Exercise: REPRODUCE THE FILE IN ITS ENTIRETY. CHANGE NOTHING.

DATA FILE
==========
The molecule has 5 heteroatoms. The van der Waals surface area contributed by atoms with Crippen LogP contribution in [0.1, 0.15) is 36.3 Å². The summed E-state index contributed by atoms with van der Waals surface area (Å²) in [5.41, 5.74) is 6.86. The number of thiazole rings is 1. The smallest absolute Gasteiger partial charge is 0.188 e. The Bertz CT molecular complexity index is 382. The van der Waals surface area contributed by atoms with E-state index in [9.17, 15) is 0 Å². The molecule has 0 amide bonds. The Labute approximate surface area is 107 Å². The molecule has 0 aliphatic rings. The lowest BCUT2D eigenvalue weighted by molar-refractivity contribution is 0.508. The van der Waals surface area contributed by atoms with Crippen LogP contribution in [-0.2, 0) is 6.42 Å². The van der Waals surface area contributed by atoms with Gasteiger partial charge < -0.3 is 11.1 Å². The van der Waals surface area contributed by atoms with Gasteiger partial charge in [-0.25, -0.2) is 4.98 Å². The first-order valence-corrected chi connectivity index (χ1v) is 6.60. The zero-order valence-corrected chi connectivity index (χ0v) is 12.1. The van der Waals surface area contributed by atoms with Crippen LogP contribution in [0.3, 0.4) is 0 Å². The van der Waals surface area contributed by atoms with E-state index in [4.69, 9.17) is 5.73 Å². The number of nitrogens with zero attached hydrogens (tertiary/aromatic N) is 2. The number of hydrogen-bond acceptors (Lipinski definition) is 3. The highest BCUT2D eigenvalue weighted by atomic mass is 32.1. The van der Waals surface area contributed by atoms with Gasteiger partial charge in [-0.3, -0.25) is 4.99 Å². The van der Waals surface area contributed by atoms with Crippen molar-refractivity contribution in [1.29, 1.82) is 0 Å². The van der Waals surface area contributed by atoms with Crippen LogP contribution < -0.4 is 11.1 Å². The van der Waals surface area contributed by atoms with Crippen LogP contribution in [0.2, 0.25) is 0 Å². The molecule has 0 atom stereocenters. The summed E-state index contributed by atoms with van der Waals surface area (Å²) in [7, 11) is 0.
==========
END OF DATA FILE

The molecule has 5 heteroatoms. The van der Waals surface area contributed by atoms with Crippen LogP contribution in [0.1, 0.15) is 36.3 Å². The summed E-state index contributed by atoms with van der Waals surface area (Å²) in [5.41, 5.74) is 6.86. The number of thiazole rings is 1. The smallest absolute Gasteiger partial charge is 0.188 e. The Bertz CT molecular complexity index is 382. The van der Waals surface area contributed by atoms with E-state index in [9.17, 15) is 0 Å². The molecule has 0 amide bonds. The Labute approximate surface area is 107 Å². The molecule has 0 aliphatic rings. The lowest BCUT2D eigenvalue weighted by molar-refractivity contribution is 0.508. The van der Waals surface area contributed by atoms with Crippen LogP contribution in [-0.2, 0) is 6.42 Å². The van der Waals surface area contributed by atoms with Gasteiger partial charge < -0.3 is 11.1 Å². The van der Waals surface area contributed by atoms with Gasteiger partial charge in [-0.25, -0.2) is 4.98 Å². The first-order valence-corrected chi connectivity index (χ1v) is 6.60. The zero-order valence-corrected chi connectivity index (χ0v) is 12.1. The van der Waals surface area contributed by atoms with Crippen LogP contribution in [0.3, 0.4) is 0 Å². The van der Waals surface area contributed by atoms with E-state index in [4.69, 9.17) is 5.73 Å². The number of nitrogens with zero attached hydrogens (tertiary/aromatic N) is 2. The number of hydrogen-bond acceptors (Lipinski definition) is 3. The highest BCUT2D eigenvalue weighted by atomic mass is 32.1. The van der Waals surface area contributed by atoms with Gasteiger partial charge in [-0.3, -0.25) is 4.99 Å². The van der Waals surface area contributed by atoms with Crippen molar-refractivity contribution in [1.29, 1.82) is 0 Å². The van der Waals surface area contributed by atoms with Crippen LogP contribution < -0.4 is 11.1 Å². The van der Waals surface area contributed by atoms with Crippen LogP contribution in [0.2, 0.25) is 0 Å². The molecule has 0 atom stereocenters. The summed E-state index contributed by atoms with van der Waals surface area (Å²) in [7, 11) is 0.